Professor Peter Margulies' scholarship and advocacy were recently cited by the en banc D.C. Circuit in a cutting-edge decision on military commissions.
By Professor Peter S. Margulies
My scholarship and advocacy were recently cited by the en banc D.C. Circuit in an important decision on military commissions, Bahlul v. United States, 2016 U.S. App. Lexis 18852 (Oct. 20, 2016) (upholding the conspiracy conviction of a former aide to Osama bin Laden who played a supporting role in preparations for 9/11); see decision here. The full court voted 6-3 to uphold the conviction; my work played a significant part in the decision.
Judge Patricia Millett and Judge Robert Wilkins, recent additions to the court, issued concurrences citing my work, which argued that Congress was entitled to a measure of discretion in establishing military commissions to address plots by Al Qaeda operatives subsequently captured abroad by U.S. forces. See Bahlul, 2016 U.S. App. Lexis 18852, at 96 (Millett, J. concurring) (citing my piece, Defining, Punishing, and Membership in the Community of Nations: Charging Material Support and Conspiracy in Military Commissions, 36 Fordham Int’l L.J. 1 (2013), available here); id. at 117, 125 (Wilkins, J., concurring) (citing amicus curiae brief in which I served as co-counsel for Former Government Officials, Former Military Lawyers, and Scholars of National Security Law, including Philip Zelikow, former Executive Director of the 9/11 Commission and Counselor to the U.S. Secretary of State). The government’s victory hinged on the support of at least one of these two D.C. Circuit judges.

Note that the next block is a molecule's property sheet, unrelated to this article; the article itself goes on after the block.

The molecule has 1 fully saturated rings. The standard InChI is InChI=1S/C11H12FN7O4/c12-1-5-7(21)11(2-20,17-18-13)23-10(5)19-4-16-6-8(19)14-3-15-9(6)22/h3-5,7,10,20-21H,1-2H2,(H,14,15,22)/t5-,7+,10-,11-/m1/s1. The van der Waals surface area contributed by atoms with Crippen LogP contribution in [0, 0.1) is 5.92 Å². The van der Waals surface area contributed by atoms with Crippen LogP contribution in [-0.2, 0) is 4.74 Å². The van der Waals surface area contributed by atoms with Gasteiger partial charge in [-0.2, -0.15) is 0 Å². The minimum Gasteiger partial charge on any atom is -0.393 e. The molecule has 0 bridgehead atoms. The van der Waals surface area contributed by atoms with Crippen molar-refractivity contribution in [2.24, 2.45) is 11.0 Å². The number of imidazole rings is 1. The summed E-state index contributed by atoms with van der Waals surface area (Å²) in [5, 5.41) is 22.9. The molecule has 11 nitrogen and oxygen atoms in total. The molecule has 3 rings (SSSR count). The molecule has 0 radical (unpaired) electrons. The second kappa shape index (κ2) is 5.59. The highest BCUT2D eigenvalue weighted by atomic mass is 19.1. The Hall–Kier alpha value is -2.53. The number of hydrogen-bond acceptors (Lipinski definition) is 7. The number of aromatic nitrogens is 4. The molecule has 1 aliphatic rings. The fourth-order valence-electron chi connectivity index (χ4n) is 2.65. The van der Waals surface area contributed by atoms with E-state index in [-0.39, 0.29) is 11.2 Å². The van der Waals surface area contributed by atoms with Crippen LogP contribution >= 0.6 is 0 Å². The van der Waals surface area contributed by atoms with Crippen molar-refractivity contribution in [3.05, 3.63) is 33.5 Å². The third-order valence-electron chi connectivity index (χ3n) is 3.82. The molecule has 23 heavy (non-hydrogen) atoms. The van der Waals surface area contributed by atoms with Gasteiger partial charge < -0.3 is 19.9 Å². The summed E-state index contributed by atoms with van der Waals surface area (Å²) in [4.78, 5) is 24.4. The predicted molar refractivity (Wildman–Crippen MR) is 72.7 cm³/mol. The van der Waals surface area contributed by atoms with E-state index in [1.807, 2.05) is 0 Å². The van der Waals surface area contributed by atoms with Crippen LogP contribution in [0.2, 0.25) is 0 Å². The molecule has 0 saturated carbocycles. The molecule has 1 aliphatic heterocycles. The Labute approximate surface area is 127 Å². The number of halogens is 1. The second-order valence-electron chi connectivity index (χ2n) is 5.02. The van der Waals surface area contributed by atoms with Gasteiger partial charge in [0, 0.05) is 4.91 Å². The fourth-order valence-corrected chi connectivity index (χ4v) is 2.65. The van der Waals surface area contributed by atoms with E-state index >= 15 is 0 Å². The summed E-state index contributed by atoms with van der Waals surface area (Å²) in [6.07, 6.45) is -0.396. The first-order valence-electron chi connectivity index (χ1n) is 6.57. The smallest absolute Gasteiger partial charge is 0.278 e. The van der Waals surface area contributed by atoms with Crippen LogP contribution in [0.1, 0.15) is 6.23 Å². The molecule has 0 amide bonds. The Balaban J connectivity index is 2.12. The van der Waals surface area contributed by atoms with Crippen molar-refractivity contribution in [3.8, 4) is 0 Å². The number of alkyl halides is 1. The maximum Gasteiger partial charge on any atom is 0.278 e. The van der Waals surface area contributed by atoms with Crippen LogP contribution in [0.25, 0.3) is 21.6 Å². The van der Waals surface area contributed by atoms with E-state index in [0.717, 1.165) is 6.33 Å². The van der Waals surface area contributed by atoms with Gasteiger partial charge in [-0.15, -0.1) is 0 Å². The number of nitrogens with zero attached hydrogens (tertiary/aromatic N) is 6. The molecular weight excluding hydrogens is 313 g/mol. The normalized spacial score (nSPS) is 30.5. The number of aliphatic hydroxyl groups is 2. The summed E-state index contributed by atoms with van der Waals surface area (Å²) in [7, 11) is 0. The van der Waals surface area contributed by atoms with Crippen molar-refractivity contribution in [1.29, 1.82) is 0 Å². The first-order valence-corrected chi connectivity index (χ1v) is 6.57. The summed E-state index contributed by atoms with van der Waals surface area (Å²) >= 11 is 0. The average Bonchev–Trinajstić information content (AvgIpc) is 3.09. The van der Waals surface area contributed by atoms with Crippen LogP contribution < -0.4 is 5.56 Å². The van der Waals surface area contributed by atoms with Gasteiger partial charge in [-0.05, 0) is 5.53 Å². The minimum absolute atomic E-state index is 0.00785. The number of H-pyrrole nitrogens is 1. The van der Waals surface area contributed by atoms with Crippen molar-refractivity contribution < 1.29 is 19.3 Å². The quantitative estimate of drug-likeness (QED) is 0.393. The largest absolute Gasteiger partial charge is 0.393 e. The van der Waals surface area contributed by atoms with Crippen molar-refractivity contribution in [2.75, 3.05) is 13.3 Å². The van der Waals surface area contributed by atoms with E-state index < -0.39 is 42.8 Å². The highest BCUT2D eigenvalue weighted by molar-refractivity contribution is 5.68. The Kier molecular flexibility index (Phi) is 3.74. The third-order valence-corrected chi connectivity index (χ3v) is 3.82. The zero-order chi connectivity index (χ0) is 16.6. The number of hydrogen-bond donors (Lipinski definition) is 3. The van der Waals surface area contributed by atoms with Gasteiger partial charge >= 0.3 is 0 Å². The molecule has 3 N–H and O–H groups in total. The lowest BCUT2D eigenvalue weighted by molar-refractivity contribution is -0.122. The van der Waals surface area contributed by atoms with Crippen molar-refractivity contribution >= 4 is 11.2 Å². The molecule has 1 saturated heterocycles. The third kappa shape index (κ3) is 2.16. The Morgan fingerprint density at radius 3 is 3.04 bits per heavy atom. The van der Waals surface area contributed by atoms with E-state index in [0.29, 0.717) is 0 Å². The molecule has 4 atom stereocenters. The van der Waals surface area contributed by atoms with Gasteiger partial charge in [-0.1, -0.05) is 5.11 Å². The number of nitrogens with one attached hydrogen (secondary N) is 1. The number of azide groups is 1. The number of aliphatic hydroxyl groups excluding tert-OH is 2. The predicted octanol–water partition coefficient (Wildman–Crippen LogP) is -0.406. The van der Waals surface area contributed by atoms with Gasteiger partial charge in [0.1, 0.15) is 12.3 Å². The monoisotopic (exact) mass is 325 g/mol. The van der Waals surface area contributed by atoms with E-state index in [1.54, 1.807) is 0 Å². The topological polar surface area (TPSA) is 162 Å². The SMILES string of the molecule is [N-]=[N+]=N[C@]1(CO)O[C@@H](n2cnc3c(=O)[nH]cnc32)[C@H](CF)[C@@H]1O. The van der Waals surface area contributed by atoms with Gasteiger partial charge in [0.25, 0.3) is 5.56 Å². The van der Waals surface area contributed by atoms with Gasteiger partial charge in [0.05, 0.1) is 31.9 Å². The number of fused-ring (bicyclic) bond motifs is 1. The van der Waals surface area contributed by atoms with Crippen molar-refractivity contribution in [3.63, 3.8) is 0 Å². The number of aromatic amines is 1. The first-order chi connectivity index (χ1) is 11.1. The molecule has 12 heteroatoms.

Moreover, two other D.C. Circuit judges have cited my work in the course of this important case. In the latest en banc decision, Judge Karen LeCraft Henderson joined another opinion upholding Bahlul’s conviction. Judge Henderson also filed a concurrence, id. at 4-5, that incorporated her earlier dissent to the panel decision that the full court just vacated. In that earlier dissent, Judge Henderson cited my Fordham International Law Journal piece. See Bahlul v. United States, 792 F.3d 1, 44, 47 (2015). Finally, in an earlier en banc decision rejecting another challenge (this one claiming a violation of the Constitution’s Ex Post Facto Clause) to Bahlul’s conviction, Judge Janice Rogers Brown cited my piece in her concurrence. See Bahlul v. United States, 767 F.3d 1, 59, 62 (2014).
All told, I’ve been co-counsel on three amicus briefs in this case, and written three articles and two book chapters about military commissions, including the recent treatise published by Aspen, National Security Law: Principles and Policy (Aspen; co-authored with Geoff Corn, Jimmy Gurule, and Eric Jensen). I’ve also posted regularly about the case and debated other national scholars on the influential Lawfare and Just Security blogs; see my analysis of the new D.C. Circuit en banc decision here. The case may end up in the U.S. Supreme Court; I feel privileged to have played a role in the development of the law in this important area and look forward to future opportunities to contribute to the law’s evolution.